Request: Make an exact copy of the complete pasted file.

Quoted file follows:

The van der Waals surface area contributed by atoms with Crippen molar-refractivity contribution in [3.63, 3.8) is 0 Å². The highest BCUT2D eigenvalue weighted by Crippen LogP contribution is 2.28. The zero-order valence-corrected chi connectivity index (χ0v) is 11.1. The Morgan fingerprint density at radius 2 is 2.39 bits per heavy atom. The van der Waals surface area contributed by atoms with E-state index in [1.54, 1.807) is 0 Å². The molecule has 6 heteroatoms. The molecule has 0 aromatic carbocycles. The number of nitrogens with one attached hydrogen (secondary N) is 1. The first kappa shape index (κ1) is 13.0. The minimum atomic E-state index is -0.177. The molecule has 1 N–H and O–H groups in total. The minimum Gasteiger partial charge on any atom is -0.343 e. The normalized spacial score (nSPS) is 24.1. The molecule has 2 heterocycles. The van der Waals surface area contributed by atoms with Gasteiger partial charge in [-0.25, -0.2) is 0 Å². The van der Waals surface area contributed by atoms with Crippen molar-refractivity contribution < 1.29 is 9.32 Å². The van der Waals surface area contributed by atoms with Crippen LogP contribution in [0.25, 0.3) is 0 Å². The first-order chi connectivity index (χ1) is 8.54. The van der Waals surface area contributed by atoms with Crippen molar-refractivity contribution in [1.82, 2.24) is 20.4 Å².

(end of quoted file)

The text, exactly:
The van der Waals surface area contributed by atoms with Crippen molar-refractivity contribution in [3.63, 3.8) is 0 Å². The highest BCUT2D eigenvalue weighted by Crippen LogP contribution is 2.28. The zero-order valence-corrected chi connectivity index (χ0v) is 11.1. The Morgan fingerprint density at radius 2 is 2.39 bits per heavy atom. The van der Waals surface area contributed by atoms with E-state index in [1.54, 1.807) is 0 Å². The molecule has 6 heteroatoms. The molecule has 0 aromatic carbocycles. The number of nitrogens with one attached hydrogen (secondary N) is 1. The first kappa shape index (κ1) is 13.0. The minimum atomic E-state index is -0.177. The molecule has 1 N–H and O–H groups in total. The minimum Gasteiger partial charge on any atom is -0.343 e. The normalized spacial score (nSPS) is 24.1. The molecule has 2 heterocycles. The van der Waals surface area contributed by atoms with Gasteiger partial charge in [-0.25, -0.2) is 0 Å². The van der Waals surface area contributed by atoms with Crippen molar-refractivity contribution < 1.29 is 9.32 Å². The van der Waals surface area contributed by atoms with Crippen LogP contribution in [0.25, 0.3) is 0 Å². The first-order chi connectivity index (χ1) is 8.54. The van der Waals surface area contributed by atoms with Crippen molar-refractivity contribution in [1.82, 2.24) is 20.4 Å².